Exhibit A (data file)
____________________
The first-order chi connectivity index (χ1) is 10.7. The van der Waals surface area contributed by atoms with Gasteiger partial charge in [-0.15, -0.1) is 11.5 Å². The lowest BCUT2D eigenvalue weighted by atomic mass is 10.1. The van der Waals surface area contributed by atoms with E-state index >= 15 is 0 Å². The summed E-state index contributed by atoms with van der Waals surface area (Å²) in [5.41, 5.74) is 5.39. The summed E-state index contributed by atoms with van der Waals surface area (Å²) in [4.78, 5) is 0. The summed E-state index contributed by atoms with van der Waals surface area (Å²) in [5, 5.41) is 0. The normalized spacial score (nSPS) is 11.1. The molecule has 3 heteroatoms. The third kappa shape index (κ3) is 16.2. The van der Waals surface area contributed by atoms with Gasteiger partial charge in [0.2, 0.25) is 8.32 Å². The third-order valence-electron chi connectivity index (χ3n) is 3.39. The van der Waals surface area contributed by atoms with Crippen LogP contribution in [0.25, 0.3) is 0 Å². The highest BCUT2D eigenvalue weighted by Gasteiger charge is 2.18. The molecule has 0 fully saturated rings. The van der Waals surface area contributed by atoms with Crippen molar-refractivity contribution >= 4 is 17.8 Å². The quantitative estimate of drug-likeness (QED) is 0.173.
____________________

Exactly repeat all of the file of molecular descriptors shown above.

The first-order chi connectivity index (χ1) is 10.7. The van der Waals surface area contributed by atoms with Gasteiger partial charge in [-0.15, -0.1) is 11.5 Å². The lowest BCUT2D eigenvalue weighted by atomic mass is 10.1. The van der Waals surface area contributed by atoms with E-state index >= 15 is 0 Å². The summed E-state index contributed by atoms with van der Waals surface area (Å²) in [5.41, 5.74) is 5.39. The summed E-state index contributed by atoms with van der Waals surface area (Å²) in [4.78, 5) is 0. The summed E-state index contributed by atoms with van der Waals surface area (Å²) in [5, 5.41) is 0. The normalized spacial score (nSPS) is 11.1. The molecule has 3 heteroatoms. The third kappa shape index (κ3) is 16.2. The van der Waals surface area contributed by atoms with Gasteiger partial charge in [0.2, 0.25) is 8.32 Å². The third-order valence-electron chi connectivity index (χ3n) is 3.39. The van der Waals surface area contributed by atoms with Crippen LogP contribution in [0.25, 0.3) is 0 Å². The highest BCUT2D eigenvalue weighted by Gasteiger charge is 2.18. The molecule has 0 fully saturated rings. The van der Waals surface area contributed by atoms with Crippen molar-refractivity contribution >= 4 is 17.8 Å². The quantitative estimate of drug-likeness (QED) is 0.173.